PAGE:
October 8th is International Podiatry Day and gives us the opportunity to address a very neglected part of our body, our feet. Our feet our the foundation on which the rest of our body stands. Years ago (twenty-nine to be exact!) while traveling through Australia and staying in hostels, I neglected to wear flip flops in the shower and ended up with a whopping case of athlete’s foot. My answer was to travel for another six months letting it get worse and worse. I opted to let my feet air dry instead of using my small shammy towel to touch my disgusting feet. Upon returning stateside and going to the doctor, I required massive doses of topical steroid creams and anti-fungals. My feet hurt! While that experience taught me how important it is to keep my feet dry, it also left me feeling that feet (and public showers!) are absolutely gross. My entire family knows I have a weird foot “issue” which means I do not walk anywhere (except the Yoga Pod for Hot Yoga!) without socks or foot protection, and rarely touch my feet.

As I am aging, I realize I have given my feet a bad wrap and it is time to treat them with the respect they deserve. In Chinese Medicine, the feet are of utmost importance as they are the changing of Yin to Yang – the heart of balance, the place where the meridians meet and gather energy from the front of the body and the back of the body and the medial and lateral parts (we call the the white side – the inner side, and the tan side – the outside that faces the sun). With all these interchanges of meridians, your feet strongly impact the health of your entire body.

During the Pandemic, my regular yoga practice went out the window for many, many months. What I realize is how many muscles of the feet are used in a practice such as yoga, pilates, or Tai Chi. Spreading your feet, stretching your feet, and strengthening your feet all effect balance, stability, and overall energy. For the first time in my life, I have experienced foot pain, felt old, and physically felt off balance. What a great lesson! There are so many reasons to take care of ourselves, and for me, it has started with my feet! I am lovin’ on my feet every day now, with some good old foot massaging. They deserve it. I am now paying attention to my footwear, making sure I have a wide toe box so my toes can both grasp and spread, stretching my toes with Correct Toes and the Visco-Gel ToeBuddy reducing my bunion probability, and strengthening my toes using MELTMethod balls. I learned about Zero Drop shoes (or close to them) from Brenna Backe at KOA Fit. I also got foot exercises from Brenna. I got more exercises and an ankle adjustment from Amber Thompson at Well Spine Chiropractic. And of course, started having regular acupuncture to reduce inflammation, improve my energy, and help with pain. And last but not least, have started walking barefoot to activate every part of my foot. Your feet are the only feet you have got, so take care of them!!!

It may be one of the more overlooked parts of the body, but when it comes to feet, acupuncture shines.

Why use Acupuncture?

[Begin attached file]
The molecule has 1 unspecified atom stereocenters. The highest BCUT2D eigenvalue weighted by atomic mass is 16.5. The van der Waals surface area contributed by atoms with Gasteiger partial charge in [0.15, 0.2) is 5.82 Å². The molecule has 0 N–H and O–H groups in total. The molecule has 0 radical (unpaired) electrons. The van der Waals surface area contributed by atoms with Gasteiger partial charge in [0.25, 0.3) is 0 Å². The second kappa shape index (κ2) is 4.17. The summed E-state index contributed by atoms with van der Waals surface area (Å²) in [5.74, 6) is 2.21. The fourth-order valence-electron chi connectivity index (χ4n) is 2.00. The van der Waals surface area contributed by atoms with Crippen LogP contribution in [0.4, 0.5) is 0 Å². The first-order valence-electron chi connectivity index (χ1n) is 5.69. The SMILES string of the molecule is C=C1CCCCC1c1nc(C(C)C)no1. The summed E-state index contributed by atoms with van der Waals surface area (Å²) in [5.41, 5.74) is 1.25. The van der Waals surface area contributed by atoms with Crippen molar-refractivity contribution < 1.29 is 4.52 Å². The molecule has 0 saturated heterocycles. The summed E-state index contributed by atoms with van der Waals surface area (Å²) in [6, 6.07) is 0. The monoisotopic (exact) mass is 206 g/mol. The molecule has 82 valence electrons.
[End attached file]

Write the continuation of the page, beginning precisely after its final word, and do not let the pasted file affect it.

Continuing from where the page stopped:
• To promote pain reduction and accelerate local healing (reduce treatment time)

  • To turn off active myofascial trigger points that cause pain in the body

  • To reduce chronic and widespread pain in different parts of the lower body along the same Channels (Meridians), where needles are inserted (Zonal Treatment Methodology)

  • To provide a calming and analgesic effect in the body.

The Acupuncture Clinic of Boulder can manage and treat common but difficult podiatric conditions such as:

  • Neuropathic Pain (Diabetic Neuropathy)

  • Numbness or Pins and Needles in the Foot or Toes

  • Peripheral Vascular Disease (Raynaud’s Disease)

  • Cold Feet

We are also trained in Trigger Point Dry Needling and Neuro-Functional Acupuncture.

This is one of the acupuncture techniques we apply to effectively release myofascial trigger points in the lower body. It is well documented that active trigger points may account for 70-85% for musculoskeletal pain in the body. A trigger point (also known as a shortened muscle, or “knot”), is defined as a hyper-irritable spot in the musculo-skeletal system that can cause motor dysfunction. It can give rise to characteristic referred pain e.g. active trigger points in the inner side of your upper calf typically cause referred pain to the heel, mimicking plantar fasciitis symptoms, and trigger points in some of the gluteus muscles can cause symptoms of sciatica. Releasing these actively painful trigger points can be life-changing for chronic pain sufferers and change the way people move.

Needling in a painful trigger point often provokes a local twitch response. There is a growing body of scientific evidence that this causes chemical changes in the body resulting in the reduction of pain.

Our Acupuncture techniques have a key role in complementing our other treatment modalities to optimize clinical results for sports injuries and chronic musculoskeletal pain such as:

  • Heel Pain, Arch Pain, Plantar Fasciitis / Fasciosis, Heel Spurs

  • Ankle Pain / Injury

  • Foot and Ankle Arthritis

  • Bunions / Hammer Toes

  • Aching Feet / Foot Stiffness

  • Achilles Pain / Injury

  • Morton’s Neuroma

  • Ball of Foot Pain / Metatarsalgia

  • Shin Splints

  • Tight / Aching Leg Muscles

  • Knee, Hip, and Lower Back Pain

  • Post-Surgical and Traumatic Scars

  • Fibromyalgia

Information Resource:

The Footwork Clinic, Chatswood and Sydney, NSW, Australia